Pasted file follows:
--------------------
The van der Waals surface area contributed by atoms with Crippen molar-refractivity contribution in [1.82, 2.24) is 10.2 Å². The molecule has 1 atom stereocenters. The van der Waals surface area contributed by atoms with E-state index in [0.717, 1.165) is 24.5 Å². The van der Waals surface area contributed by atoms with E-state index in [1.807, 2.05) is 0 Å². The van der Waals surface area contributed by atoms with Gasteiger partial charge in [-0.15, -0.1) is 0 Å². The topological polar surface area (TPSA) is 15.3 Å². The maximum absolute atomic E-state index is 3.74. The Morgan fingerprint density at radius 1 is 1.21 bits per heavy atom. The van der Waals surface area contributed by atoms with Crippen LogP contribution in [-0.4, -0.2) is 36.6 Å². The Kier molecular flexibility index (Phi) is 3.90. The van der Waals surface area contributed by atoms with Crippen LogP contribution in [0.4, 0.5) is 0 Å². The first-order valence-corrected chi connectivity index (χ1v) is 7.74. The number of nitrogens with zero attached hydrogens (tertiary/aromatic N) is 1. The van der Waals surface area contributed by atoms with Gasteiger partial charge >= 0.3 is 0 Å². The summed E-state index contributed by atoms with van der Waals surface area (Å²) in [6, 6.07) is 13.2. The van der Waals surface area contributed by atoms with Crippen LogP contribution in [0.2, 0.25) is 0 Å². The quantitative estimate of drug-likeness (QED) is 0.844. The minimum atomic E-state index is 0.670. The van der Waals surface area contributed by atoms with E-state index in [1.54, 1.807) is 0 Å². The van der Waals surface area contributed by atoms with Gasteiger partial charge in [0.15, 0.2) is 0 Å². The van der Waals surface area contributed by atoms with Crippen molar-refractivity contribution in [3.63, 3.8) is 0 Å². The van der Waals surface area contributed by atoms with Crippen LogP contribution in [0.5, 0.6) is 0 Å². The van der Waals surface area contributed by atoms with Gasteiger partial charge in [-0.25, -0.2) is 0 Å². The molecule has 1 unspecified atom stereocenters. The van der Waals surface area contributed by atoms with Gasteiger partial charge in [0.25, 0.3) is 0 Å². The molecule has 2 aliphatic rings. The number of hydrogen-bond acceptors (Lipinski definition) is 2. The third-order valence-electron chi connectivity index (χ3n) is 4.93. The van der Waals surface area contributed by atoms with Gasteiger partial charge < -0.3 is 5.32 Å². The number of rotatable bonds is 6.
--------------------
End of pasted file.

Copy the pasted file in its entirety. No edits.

The van der Waals surface area contributed by atoms with Crippen molar-refractivity contribution in [1.82, 2.24) is 10.2 Å². The molecule has 1 atom stereocenters. The van der Waals surface area contributed by atoms with E-state index in [0.717, 1.165) is 24.5 Å². The van der Waals surface area contributed by atoms with E-state index in [1.807, 2.05) is 0 Å². The van der Waals surface area contributed by atoms with Gasteiger partial charge in [-0.15, -0.1) is 0 Å². The topological polar surface area (TPSA) is 15.3 Å². The maximum absolute atomic E-state index is 3.74. The Morgan fingerprint density at radius 1 is 1.21 bits per heavy atom. The van der Waals surface area contributed by atoms with Crippen LogP contribution in [-0.4, -0.2) is 36.6 Å². The Kier molecular flexibility index (Phi) is 3.90. The van der Waals surface area contributed by atoms with Crippen LogP contribution in [0.4, 0.5) is 0 Å². The first-order valence-corrected chi connectivity index (χ1v) is 7.74. The number of nitrogens with zero attached hydrogens (tertiary/aromatic N) is 1. The van der Waals surface area contributed by atoms with Gasteiger partial charge >= 0.3 is 0 Å². The summed E-state index contributed by atoms with van der Waals surface area (Å²) in [6, 6.07) is 13.2. The van der Waals surface area contributed by atoms with Crippen LogP contribution in [0.2, 0.25) is 0 Å². The quantitative estimate of drug-likeness (QED) is 0.844. The minimum atomic E-state index is 0.670. The van der Waals surface area contributed by atoms with E-state index in [1.54, 1.807) is 0 Å². The van der Waals surface area contributed by atoms with Gasteiger partial charge in [0.15, 0.2) is 0 Å². The van der Waals surface area contributed by atoms with Crippen molar-refractivity contribution in [3.63, 3.8) is 0 Å². The van der Waals surface area contributed by atoms with Crippen LogP contribution in [0.5, 0.6) is 0 Å². The van der Waals surface area contributed by atoms with Gasteiger partial charge in [-0.25, -0.2) is 0 Å². The molecule has 1 unspecified atom stereocenters. The van der Waals surface area contributed by atoms with Gasteiger partial charge in [0.25, 0.3) is 0 Å². The molecule has 2 aliphatic rings. The number of hydrogen-bond acceptors (Lipinski definition) is 2. The third-order valence-electron chi connectivity index (χ3n) is 4.93. The van der Waals surface area contributed by atoms with Gasteiger partial charge < -0.3 is 5.32 Å². The number of rotatable bonds is 6.